West plays with fire to push Russia back

Tuesday 17 January 2023 by https://socialistworker.co.uk/

Nato’s shift in strategy could provoke a nuclear reaction from Russia

president of Russia Vladimir Putin

President Vladimir Putin of Russia

The war in Ukraine grinds brutally on, as the killing of civilians in Dnipro by a Russian missile shows. It’s not the worst war in the world. That is the forgotten war in Tigray in northern Ethiopia, where 600,000 people are estimated to have been killed—three times the number in Ukraine. 

But Ukraine is the most dangerous war because it is dominated by a conflict between two nuclear-armed imperialist powers, the United States and Russia. Russia’s president Vladimir Putin’s initial plan to rapidly seize control of Ukraine has failed completely. The US and its allies in Nato and beyond rushed massive quantities of weapons to the Ukrainian armed forces, which they had been training since 2015.

This has allowed the Ukrainians to halt and push back the Russian advance. Amid boggy winter conditions, the fighting has stalled into a bloody war of attrition. The Russians pour in artillery fire and troops to hold or capture ground.

They took the town of Severodonetsk this way last summer and may win control of Soledar now using the same tactics. This type of warfare comes at a high price. The fact that Russia seems committed to waging it reflects the fact that, as the academic Paul Poast puts it, “under current conditions, Russia can’t win, but won’t lose.”

Putin can’t afford politically to abandon this disastrous war. He hopes eventually to wear the West down. Meanwhile, its military successes have encouraged the Ukrainian government to pursue total victory. This means recapturing all the territory that Russia has seized since 2014, including the Crimean peninsula, where its Black Sea fleet is based.

But Nato has concentrated on supplying the Ukrainians with weapons systems that allow them to hold the Russians off. The most effective of these is probably the US-made High-Mobility Artillery Rocket System (Himars).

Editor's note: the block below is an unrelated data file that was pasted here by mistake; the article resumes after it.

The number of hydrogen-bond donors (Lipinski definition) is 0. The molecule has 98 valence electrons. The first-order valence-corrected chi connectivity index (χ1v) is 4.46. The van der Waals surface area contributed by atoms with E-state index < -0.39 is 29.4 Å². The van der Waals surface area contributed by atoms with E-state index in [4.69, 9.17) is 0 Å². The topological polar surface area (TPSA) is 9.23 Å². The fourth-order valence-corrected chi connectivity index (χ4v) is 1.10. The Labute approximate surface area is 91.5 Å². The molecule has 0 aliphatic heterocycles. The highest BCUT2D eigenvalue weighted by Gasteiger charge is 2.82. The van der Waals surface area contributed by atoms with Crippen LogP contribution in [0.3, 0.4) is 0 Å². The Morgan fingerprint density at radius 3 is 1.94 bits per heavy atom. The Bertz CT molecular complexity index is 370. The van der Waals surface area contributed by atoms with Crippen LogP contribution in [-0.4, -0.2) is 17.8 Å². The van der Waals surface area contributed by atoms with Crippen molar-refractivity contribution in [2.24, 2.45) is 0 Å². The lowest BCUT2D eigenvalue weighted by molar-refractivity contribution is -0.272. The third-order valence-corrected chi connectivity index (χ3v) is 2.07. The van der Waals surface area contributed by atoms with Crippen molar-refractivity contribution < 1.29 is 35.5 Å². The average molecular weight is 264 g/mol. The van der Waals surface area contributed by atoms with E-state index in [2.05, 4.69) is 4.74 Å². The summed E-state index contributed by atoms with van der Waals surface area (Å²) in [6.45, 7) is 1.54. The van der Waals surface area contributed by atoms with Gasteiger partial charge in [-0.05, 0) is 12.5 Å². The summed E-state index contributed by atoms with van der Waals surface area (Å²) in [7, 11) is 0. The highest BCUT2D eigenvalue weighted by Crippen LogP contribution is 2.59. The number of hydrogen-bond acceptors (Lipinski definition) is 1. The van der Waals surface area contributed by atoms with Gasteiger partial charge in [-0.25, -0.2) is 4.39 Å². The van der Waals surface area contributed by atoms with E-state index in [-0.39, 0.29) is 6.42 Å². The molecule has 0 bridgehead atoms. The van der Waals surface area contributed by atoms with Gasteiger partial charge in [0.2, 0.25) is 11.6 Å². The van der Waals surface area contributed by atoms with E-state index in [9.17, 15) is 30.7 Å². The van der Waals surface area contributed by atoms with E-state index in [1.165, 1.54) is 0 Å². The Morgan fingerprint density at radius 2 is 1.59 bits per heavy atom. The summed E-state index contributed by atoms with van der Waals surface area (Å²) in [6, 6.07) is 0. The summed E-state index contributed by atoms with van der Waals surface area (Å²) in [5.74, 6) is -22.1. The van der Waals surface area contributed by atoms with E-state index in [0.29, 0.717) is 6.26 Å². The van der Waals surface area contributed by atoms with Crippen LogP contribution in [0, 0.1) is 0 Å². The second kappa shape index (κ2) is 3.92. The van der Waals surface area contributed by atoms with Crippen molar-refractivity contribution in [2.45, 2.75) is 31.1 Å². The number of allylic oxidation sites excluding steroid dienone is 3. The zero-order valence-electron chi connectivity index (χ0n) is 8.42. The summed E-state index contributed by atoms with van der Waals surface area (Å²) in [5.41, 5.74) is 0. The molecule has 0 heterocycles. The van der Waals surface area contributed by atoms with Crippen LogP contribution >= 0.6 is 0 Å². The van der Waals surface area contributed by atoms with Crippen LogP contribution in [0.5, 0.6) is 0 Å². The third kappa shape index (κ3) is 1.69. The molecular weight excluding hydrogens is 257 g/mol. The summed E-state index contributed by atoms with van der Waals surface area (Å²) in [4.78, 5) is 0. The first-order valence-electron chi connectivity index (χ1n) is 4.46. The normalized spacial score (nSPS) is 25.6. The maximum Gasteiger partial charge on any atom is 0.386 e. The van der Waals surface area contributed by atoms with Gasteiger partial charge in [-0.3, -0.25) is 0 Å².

It was a Himars volley that killed hundreds of Russian conscripts celebrating the New Year at Makiivka in eastern Ukraine. Himars have been used to hit Russia arms dumps, supply lines, and troop concentrations well behind the front line.

It’s always hard to distinguish between defensive and offensive weapons. But to mount an offensive that captured substantial amounts of ground would require armour. It is highly significant that Western powers have started to supply this. Since Christmas, France has announced it will send armoured reconnaissance vehicles to Ukraine, and Germany and the US will send armoured personnel carriers.

But tanks would also be needed in an offensive, to provide advancing troops with the mobile firepower to break through. Britain has now announced it will supply Ukraine with Challenger 2 tanks. Germany, however, is the swing state here as the producer of the Leopard 2 tanks. They are not just used by the national army, but by other Western armies.

Poland and Finland want to send Leopard 2s to Ukraine, but they need Germany’s permission. In a speech soon after the Russian invasion, German chancellor Olaf Scholz announced a Zeitenwende—turning point. Germany would stop relying on Russian energy and US military protection. 

But in practice the promised upgrade of the decrepit Bundeswehr—Germany’s federal army—is taking a snail’s pace, probably forcing Scholz’s defence minister to resign. The military historian Lawrence Freedman writes that “the consensus now among leading western states is that the only way to persuade Russia that it cannot succeed in its war of conquest is for Ukraine’s armed forces to liberate much more territory.”

This is reflected in the decisions to start supplying Ukraine with armour. But the two continental European powers, France and Germany, remain wary about pushing Russia too far. They are also resisting being brigaded by the US against China. The US and its closest allies such as Britain hope to win their proxy war with Russia by helping Ukraine gain more territory.

They probably would draw the line at reconquering Crimea. The threat of losing such a strategic area might provoke Russia to retaliate with nuclear weapons. But Putin’s failures show how hard it is to control and calibrate war. The West is playing a high risk game.